That year, it announced the move of 1,500 IT jobs to St. Louis, Missouri, and North Charleston, South Carolina; nearly 700 commercial airplane engineering support jobs to southern California; and 1,000 research engineering jobs to Huntsville, Alabama; St. Louis and North Charleston.
In 2014, it announced the transfer of 1,000 more commercial airplane engineering- support jobs to southern California and then 2,000 defense-side jobs to Oklahoma City, Oklahoma, and St. Louis.
Most of the employees affected by those earlier work transfers were members of the white-collar Society of Professional Engineering Employees in Aerospace (SPEEA) union.
In contrast, most SSG employees are nonunion. About 140 SPEEA members work in facilities for SSG and will not be affected by the work transfer, Boeing said.
Wyse said she’s striving to make the process of moving work to Mesa a humane and deliberate one that gives “the people who have gotten us to where we are today the opportunity … to make a respectful transition.”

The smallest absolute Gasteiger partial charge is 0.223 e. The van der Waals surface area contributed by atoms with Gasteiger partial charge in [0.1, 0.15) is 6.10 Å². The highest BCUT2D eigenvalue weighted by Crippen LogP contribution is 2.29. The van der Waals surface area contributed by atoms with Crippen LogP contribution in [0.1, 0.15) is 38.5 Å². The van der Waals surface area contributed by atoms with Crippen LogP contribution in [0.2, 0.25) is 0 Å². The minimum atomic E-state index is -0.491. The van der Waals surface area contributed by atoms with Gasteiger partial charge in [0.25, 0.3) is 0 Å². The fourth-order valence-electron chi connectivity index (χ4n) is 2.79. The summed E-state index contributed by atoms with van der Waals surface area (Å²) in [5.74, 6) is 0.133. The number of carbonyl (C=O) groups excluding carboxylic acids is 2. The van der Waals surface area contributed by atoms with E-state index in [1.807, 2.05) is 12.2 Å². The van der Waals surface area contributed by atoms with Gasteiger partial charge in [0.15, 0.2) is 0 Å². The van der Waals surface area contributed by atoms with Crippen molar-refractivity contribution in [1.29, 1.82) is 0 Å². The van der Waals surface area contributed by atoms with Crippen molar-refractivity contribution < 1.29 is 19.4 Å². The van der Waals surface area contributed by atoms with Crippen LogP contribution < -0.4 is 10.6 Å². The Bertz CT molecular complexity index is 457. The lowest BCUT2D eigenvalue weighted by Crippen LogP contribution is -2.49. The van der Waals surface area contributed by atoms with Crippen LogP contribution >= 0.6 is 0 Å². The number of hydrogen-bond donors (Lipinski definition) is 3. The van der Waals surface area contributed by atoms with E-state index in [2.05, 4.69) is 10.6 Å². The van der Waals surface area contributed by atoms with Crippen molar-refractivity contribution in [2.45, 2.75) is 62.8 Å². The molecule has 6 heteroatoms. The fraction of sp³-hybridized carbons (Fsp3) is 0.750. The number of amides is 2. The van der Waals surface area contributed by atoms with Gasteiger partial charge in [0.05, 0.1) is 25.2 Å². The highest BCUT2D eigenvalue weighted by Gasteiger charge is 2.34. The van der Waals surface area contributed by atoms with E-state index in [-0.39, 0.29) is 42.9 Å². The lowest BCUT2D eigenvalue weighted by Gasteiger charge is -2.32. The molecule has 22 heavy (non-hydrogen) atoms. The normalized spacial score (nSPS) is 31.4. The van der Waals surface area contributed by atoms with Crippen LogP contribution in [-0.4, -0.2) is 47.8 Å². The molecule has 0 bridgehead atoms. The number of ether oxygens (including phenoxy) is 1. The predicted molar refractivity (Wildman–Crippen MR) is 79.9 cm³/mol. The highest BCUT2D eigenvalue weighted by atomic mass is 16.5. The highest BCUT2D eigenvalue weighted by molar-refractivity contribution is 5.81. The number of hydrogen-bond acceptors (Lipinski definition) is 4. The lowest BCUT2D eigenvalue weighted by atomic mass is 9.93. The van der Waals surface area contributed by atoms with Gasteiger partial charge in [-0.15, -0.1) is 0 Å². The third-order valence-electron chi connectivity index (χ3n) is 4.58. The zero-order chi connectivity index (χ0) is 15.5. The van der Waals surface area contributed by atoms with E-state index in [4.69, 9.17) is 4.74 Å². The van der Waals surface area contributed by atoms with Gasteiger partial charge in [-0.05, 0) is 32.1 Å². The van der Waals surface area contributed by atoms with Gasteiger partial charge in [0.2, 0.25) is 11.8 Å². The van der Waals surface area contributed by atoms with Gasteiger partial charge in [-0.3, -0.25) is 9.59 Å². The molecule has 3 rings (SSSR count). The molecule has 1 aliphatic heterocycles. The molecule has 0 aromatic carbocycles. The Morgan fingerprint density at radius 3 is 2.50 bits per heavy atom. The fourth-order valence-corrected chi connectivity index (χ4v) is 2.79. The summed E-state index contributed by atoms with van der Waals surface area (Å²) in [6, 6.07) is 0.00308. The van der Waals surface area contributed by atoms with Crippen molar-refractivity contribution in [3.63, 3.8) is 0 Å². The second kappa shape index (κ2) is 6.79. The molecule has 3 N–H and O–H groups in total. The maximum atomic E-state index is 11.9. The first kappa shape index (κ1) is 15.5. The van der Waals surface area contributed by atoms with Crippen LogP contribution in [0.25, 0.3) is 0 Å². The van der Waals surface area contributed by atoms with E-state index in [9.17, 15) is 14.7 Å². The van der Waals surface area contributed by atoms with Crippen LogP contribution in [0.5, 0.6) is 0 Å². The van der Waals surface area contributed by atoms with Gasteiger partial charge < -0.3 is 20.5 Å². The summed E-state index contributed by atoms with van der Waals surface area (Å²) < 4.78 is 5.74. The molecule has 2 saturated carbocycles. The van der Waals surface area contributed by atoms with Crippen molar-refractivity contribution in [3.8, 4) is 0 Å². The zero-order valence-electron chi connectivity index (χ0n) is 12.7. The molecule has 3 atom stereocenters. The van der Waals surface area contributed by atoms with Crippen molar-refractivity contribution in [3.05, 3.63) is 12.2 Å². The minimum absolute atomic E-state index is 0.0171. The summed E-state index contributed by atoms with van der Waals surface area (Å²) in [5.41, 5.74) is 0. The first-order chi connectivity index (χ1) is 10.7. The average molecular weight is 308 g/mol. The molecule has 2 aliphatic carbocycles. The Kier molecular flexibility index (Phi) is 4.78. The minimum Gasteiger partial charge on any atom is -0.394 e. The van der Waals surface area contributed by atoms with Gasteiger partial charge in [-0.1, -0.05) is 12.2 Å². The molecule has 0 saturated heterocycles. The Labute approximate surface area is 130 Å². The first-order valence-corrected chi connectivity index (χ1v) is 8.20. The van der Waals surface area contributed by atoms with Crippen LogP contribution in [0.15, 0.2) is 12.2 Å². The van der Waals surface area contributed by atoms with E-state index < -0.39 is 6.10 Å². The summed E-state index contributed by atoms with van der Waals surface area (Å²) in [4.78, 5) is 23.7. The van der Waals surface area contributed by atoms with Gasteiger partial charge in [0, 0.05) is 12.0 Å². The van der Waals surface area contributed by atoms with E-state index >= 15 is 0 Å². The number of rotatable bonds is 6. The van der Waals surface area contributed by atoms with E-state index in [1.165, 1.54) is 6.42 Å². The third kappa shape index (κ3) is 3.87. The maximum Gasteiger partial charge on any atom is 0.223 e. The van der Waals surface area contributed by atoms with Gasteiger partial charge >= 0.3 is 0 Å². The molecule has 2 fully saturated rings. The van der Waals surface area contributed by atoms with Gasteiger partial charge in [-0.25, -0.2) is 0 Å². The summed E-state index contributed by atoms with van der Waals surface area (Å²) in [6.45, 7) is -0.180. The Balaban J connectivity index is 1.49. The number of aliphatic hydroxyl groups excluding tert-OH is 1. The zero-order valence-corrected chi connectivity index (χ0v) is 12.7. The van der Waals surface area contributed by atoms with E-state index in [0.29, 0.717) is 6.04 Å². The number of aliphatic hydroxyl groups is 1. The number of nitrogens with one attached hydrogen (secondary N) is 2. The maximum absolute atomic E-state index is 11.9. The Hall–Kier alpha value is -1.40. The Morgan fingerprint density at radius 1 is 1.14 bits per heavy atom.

She said she is hoping for “minimal, if any, involuntary layoffs” as some employees leave for other companies and others find positions in Boeing’s other operations here.
She said SSG employees working in finance, planning or supplier management can look for jobs within the Commercial Airplanes unit that demand similar skills.
“We’ll give this a long tail,” Wyse said. “People deserve the opportunity to find a good transition.”
However, employees are understandably rattled.
One young SSG analyst said an all-hands meeting last week raised fears of job losses without providing any reassurance about the chances of still having a future at Boeing.
“We didn’t get good answers,” the analyst said.
He said he understands that Boeing needs to be more competitive and cut costs. He said SSG has many inefficiencies, such as multiple databases that don’t interact so that it’s difficult to track total spending.
Still, he said, the company needs to be less “heartless” in making decisions that profoundly affect employees and their families.
He’s now actively looking for another job.
“Boeing will do what it needs to do to survive,” the analyst said. “So will I.”